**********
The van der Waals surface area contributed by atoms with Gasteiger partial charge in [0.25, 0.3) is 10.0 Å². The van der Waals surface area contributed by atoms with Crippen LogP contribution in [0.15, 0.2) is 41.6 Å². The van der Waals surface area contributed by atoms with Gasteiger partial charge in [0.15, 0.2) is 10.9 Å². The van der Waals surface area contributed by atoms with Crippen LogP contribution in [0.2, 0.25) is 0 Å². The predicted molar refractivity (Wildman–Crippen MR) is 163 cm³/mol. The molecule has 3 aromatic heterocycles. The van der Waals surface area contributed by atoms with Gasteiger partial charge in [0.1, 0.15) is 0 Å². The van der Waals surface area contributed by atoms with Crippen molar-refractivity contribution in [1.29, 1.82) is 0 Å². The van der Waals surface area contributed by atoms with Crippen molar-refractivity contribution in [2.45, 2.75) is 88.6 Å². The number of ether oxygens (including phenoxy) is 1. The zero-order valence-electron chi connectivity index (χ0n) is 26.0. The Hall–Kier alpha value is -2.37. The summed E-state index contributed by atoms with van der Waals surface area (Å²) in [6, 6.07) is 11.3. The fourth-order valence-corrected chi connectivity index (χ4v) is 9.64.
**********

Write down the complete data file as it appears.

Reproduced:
The van der Waals surface area contributed by atoms with Gasteiger partial charge in [0.25, 0.3) is 10.0 Å². The van der Waals surface area contributed by atoms with Crippen LogP contribution in [0.15, 0.2) is 41.6 Å². The van der Waals surface area contributed by atoms with Gasteiger partial charge in [0.15, 0.2) is 10.9 Å². The van der Waals surface area contributed by atoms with Crippen LogP contribution in [0.2, 0.25) is 0 Å². The predicted molar refractivity (Wildman–Crippen MR) is 163 cm³/mol. The molecule has 3 aromatic heterocycles. The van der Waals surface area contributed by atoms with Gasteiger partial charge in [0.1, 0.15) is 0 Å². The van der Waals surface area contributed by atoms with Crippen molar-refractivity contribution in [1.29, 1.82) is 0 Å². The van der Waals surface area contributed by atoms with Crippen molar-refractivity contribution in [2.45, 2.75) is 88.6 Å². The number of ether oxygens (including phenoxy) is 1. The zero-order valence-electron chi connectivity index (χ0n) is 26.0. The Hall–Kier alpha value is -2.37. The summed E-state index contributed by atoms with van der Waals surface area (Å²) in [6, 6.07) is 11.3. The fourth-order valence-corrected chi connectivity index (χ4v) is 9.64.